A Macedonian party leader who was left beaten and bloodied after hundreds of protesters stormed the country's parliament has claimed the assault was attempted murder.
The Balkan country is battling a severe political crisis, and tensions flared into violence on Thursday night when around 300 demonstrators burst into parliament in an assault that left over a 100 injured.
“What happened last night was a premeditated murder attempt,” Zoran Zaev, leader of the Social Democrats, the largest party in the Macedonian parliament, said on Friday.
“You could see the attackers moving through parliament, co-ordinating with the police, to find us.”
The EU, the UN and Nato all appealed for calm but in a statement Russia blamed the West, saying the crisis was due ”to the gross outside interference in Macedonia's internal affairs”.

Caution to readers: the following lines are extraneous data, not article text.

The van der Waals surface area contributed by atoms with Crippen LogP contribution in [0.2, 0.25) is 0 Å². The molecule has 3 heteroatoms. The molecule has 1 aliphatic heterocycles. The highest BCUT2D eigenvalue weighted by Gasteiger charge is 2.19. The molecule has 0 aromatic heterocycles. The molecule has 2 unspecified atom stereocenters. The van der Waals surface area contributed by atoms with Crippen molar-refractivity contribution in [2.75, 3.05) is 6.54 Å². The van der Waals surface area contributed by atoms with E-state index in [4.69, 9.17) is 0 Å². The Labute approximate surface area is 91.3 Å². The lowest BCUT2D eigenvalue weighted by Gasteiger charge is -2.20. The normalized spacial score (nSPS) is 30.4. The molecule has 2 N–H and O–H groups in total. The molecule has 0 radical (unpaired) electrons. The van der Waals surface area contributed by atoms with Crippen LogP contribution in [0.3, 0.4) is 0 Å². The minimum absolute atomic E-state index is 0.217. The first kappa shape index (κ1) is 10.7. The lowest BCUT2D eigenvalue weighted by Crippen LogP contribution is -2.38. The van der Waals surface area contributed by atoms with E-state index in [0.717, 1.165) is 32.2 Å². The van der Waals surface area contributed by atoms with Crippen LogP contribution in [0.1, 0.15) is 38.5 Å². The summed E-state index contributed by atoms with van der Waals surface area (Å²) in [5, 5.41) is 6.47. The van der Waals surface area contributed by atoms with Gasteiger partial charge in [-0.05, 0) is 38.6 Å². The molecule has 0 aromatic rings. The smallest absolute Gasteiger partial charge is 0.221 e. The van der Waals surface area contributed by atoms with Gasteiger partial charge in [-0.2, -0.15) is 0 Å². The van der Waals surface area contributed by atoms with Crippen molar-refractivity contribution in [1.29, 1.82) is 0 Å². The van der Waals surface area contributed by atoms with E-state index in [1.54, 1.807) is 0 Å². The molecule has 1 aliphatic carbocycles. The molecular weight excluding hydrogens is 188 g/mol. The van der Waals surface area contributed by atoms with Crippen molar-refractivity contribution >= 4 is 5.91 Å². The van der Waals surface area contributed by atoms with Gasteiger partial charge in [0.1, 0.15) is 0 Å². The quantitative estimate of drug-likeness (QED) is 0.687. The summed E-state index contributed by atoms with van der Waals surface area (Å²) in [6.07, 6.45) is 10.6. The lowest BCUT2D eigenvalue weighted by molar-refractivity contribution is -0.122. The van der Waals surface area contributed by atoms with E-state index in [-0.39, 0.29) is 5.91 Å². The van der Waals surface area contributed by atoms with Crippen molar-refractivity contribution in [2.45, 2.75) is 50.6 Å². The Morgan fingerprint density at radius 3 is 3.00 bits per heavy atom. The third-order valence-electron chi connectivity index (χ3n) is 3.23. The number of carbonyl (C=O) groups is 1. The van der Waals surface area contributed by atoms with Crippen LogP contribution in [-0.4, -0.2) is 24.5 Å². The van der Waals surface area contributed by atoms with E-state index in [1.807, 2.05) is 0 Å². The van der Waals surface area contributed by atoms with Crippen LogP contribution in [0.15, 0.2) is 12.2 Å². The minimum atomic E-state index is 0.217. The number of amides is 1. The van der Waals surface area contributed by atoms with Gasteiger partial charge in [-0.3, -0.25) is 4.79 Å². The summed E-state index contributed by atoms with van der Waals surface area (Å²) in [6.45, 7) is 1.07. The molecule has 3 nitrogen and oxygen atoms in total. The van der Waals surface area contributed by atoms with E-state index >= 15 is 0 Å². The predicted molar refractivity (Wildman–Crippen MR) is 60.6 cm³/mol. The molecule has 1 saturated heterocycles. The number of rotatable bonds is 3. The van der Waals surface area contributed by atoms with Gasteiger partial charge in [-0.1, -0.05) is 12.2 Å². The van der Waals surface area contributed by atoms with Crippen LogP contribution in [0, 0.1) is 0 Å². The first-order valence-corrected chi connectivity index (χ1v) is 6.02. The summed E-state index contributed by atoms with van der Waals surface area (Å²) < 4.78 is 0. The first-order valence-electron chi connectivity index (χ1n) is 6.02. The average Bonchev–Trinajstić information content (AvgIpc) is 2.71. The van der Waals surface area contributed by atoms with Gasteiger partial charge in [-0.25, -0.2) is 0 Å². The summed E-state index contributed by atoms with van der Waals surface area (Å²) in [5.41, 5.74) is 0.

Thursday's attack came after the Social Democrats, backed by their allies, elected an ethnic Albanian as the new parliamentary speaker, in move they hope will force Gjorge Ivanov, the country's president, to give them a mandate to form a government.
Macedonia has been without a government since elections in December.
Despite the Social Democrats emerging as victors Mr Ivanov has refused to grant them a mandate because of their pledge to allow a wider use of Albanian as an official language.
The president is supported by the VMRO-DPNME, the former governing party and whose supporters stormed the parliament.
The ethnic dimension to the crisis is becoming an increasing cause for concern. Albanians make up about 25 per cent of Macedonia's population, and the country has struggled to bridge the ethnic divide.
In 2001 Albanians waged a brief insurgency, and with tensions building again, and the possibility they could spill over into neighbouring countries, has led to warnings that conflict could return to the western Balkans.